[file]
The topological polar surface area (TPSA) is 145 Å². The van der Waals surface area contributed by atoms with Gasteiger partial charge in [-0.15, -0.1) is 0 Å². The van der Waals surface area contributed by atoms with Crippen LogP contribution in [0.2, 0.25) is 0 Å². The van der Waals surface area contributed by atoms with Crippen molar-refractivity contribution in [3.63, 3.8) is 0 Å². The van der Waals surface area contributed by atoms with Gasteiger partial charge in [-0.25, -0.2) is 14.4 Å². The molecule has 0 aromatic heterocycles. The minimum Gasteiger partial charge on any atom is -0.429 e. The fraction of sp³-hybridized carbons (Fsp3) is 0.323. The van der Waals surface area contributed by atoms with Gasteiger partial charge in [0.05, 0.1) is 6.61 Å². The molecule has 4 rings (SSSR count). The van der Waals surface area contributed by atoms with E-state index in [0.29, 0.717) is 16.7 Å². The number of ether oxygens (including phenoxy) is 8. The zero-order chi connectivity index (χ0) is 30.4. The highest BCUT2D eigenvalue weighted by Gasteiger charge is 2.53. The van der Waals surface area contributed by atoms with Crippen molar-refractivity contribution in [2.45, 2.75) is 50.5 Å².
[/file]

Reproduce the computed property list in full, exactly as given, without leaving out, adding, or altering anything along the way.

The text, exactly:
The topological polar surface area (TPSA) is 145 Å². The van der Waals surface area contributed by atoms with Gasteiger partial charge in [-0.15, -0.1) is 0 Å². The van der Waals surface area contributed by atoms with Crippen LogP contribution in [0.2, 0.25) is 0 Å². The van der Waals surface area contributed by atoms with Crippen molar-refractivity contribution in [3.63, 3.8) is 0 Å². The van der Waals surface area contributed by atoms with Gasteiger partial charge in [-0.25, -0.2) is 14.4 Å². The molecule has 0 aromatic heterocycles. The minimum Gasteiger partial charge on any atom is -0.429 e. The fraction of sp³-hybridized carbons (Fsp3) is 0.323. The van der Waals surface area contributed by atoms with Gasteiger partial charge in [0.05, 0.1) is 6.61 Å². The molecule has 4 rings (SSSR count). The van der Waals surface area contributed by atoms with E-state index in [0.29, 0.717) is 16.7 Å². The number of ether oxygens (including phenoxy) is 8. The zero-order chi connectivity index (χ0) is 30.4. The highest BCUT2D eigenvalue weighted by Gasteiger charge is 2.53. The van der Waals surface area contributed by atoms with Crippen molar-refractivity contribution in [2.45, 2.75) is 50.5 Å².